5. JA's letter was of 18 Jan. 1781; Mazzei replied on 28 March (vol. 11:58, 233–237).
6. Not found.
7. The first quotation likely comes from Jefferson to Mazzei, 31 May 1780, the second letter Jefferson sent to Mazzei on that date, which has been lost (see Mazzei to Jefferson, 8 March 1782, in Margherita Marchione, ed., Philip Mazzei: Selected Writings and Correspondence, Prato, Italy, 1983, 1:332–336). The second quotation is from Jefferson's letter to Mazzei of 12 May 1780 (same, 1:225–226).
8. Neither of these items has been located. A few weeks later, Mazzei would describe J. Pierre Penet of the merchant house of Penet, da Costa Frères & Co., as “an accomplished master of deviousness and a swindler” (Mazzei to the Grand Duke of Tuscany, 19 June 1782, same, 1:354). Mark Lynch was a merchant in Nantes who had exchanged letters with JA in July 1780 over some books that Lynch forwarded to JA according to Mazzei's instructions (vol. 9:503–504).

Docno: ADMS-06-13-02-0032

Author: Livingston, Robert R.
Recipient: Adams, John
Date: 1782-05-22

From Robert R. Livingston

No. 6

[salute] Dear Sir

It is so important to let you know that the late change in the British Ministry and the conciliating measures they propose have occasioned no alteration in the sentiments of people here, that tho' I am too much hurried, (this conveyance going sooner than was intended,) to take particular notice of the letters we have received from { 71 } you, and which remain unanswered, yet I cannot but avail myself of it to inform you that it will not have the least effect upon the sentiments or wishes of people here, who remain invariably attached to their independence and to their alliance, as the best means to obtain it. Sir Guy has written to the general a very polite Letter, complaining of the manner in which the war has been carried on, proposing to conduct it in future upon more liberal principles, and observing that “They were both equally concerned to preserve the character of Englishmen” and concluding with the request of a passport for Mr Morgan his secretary to carry a similar Letter of compliment to Congress. Congress have directed that no such passports be given.1 The state of Maryland, whose Legislature happened to be sitting have come to resolutions which shew their determination not to permit any negotiation except thro' Congress, and their sense of the importance of the Alliance.2
No military operations are carrying on at present, the Enemy having received no reinforcements, and growing weaker every day, of consequence afford us a fine opportunity of striking to advantage, if we are not disappointed in our expectation of a naval Armament, or even without such Armament if we have sufficient vigor of mind to rely on our own strength. I commit the enclosed for Mr Dana to your care;3 I wish it could get to him, if possible, without inspection.
Congress have determined in future to pay your salaries here quarterly.4 I shall consider myself as your Agent; unless you should chuse to appoint some other,5 and make out your account quarterly, and vest the money in bills upon Doctor Franklin to whom I will remit them, giving you advice thereof, so that you may draw on him. By the next Vessel, I shall send Bills for one quarter commencing the first of January last.6 I wish to have a state of your Accounts, previous to that, that I may get it settled and remit the Ballance.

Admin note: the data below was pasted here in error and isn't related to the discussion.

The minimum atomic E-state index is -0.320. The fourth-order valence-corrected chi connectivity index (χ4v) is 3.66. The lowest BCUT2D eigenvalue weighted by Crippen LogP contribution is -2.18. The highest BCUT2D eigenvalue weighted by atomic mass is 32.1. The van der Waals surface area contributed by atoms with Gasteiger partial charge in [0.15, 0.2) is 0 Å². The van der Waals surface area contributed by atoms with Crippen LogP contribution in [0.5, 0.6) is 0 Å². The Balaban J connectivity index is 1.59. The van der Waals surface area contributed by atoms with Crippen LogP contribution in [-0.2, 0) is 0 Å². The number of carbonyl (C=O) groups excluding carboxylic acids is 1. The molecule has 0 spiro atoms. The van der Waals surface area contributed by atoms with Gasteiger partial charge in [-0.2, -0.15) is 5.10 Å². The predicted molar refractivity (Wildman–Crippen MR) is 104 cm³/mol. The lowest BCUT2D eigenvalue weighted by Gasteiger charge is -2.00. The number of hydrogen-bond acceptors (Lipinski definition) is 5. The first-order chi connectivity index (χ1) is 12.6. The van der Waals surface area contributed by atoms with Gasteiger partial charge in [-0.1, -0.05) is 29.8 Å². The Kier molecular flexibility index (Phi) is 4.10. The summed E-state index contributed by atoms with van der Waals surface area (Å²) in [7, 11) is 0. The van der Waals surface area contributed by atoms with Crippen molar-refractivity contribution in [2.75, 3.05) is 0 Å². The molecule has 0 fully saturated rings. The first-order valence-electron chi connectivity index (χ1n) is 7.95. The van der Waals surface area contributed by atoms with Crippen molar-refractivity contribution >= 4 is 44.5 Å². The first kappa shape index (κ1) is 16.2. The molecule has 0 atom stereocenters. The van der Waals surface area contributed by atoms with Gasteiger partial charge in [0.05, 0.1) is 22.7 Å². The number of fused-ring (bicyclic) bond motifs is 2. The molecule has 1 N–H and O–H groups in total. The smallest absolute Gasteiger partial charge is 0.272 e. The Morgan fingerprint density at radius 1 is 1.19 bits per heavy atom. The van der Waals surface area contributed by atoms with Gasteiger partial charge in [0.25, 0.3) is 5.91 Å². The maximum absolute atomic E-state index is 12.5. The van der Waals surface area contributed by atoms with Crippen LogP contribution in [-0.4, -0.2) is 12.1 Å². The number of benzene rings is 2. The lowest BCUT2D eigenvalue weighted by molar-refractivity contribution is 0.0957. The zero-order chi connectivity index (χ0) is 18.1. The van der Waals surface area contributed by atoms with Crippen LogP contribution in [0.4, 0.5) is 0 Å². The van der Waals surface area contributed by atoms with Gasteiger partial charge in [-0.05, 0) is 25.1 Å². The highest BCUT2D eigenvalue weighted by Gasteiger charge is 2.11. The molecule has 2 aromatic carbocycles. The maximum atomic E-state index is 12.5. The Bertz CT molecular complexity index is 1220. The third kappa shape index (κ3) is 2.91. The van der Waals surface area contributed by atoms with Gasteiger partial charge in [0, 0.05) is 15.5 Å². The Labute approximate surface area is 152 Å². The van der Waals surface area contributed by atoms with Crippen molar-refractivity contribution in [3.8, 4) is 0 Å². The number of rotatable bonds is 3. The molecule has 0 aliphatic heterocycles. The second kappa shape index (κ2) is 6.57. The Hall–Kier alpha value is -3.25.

I have the honor to be, sir with great respect & Esteem Your most obedient humble servt
[signed] Robt R Livingston
Tripl (Adams Papers); endorsed: “Secretary Livingston. 22 May. ansd 6 Septr. 1782 No 6.” Although JA wrote a detailed reply to this letter on 6 Sept., he acknowledged its arrival in the form of a triplicate in his letter of 4 Sept., below. A second copy in the Adams Papers, erroneously designated No. 7, was probably the original, and the duplicate of the letter is in MHi: John Adams, Embassy MSS. Livingston's previous letter to JA was that of 5 March (vol. 12:295–299).
1. Sir Guy Carleton's letter, dated 7 May at New York, reached the Congress on 14 May as an enclosure in George Washington's letter of 10 May. The Congress immediately took the resolution indicated by Livingston (JCC, 22:263).
2. This resolution by the Maryland House of Delegates was taken on 15 May and ap• { 72 } peared in the Pennsylvania Gazette of 22 May.
3. Livingston also wrote letters to Francis Dana and Benjamin Franklin on 22 May that contained much of the same information as in that to JA (Wharton, Dipl. Corr. Amer. Rev., 5:436; Franklin, Papers, 37:398–399).
4. Livingston was anticipating Congress' action. Such a resolution, which took effect immediately, was adopted on 29 May, but it was repealed on 5 June and replaced with another that would apply from 1 August. The measure resulted from a general review of the salaries of all American representatives in Europe initiated on 9 May when the Congress received a letter from Robert Morris dated the 8th in which he indicated that La Luzerne, the French minister, had told him “that in future no sums will be paid to the ministers of the United States in Europe by his court.” This, according to Morris, made it necessary “to make provision for their support here,” and the solution that he proposed in his letter was essentially that adopted by the Congress on 28 May. The letter from Morris was accompanied by another of the same date from the secretary for foreign affairs in which the salaries of the American ministers and their secretaries were examined and nine resolutions offered to establish a new schedule for compensation. The question of salaries was considered on 28 May and 14 June, but no resolutions establishing a new schedule were adopted, and the issue lapsed until raised anew in late Nov. (JCC, 22:308, 316, 253–260, 306–307, 332–333; 23:741, 850).
5. Livingston renewed his suggestion that JA appoint an agent to receive his salary in his letter of 29 Aug., and Robert Morris urged JA to do so in his letter of 25 Sept. (both below), but there is no indication that JA ever appointed such an agent.
6. See Lewis R. Morris' letter of 6 July, below.
Cite web page as: Founding Families: Digital Editions of the Papers of the Winthrops and the Adamses, ed.C. James Taylor. Boston: Massachusetts Historical Society, 2018.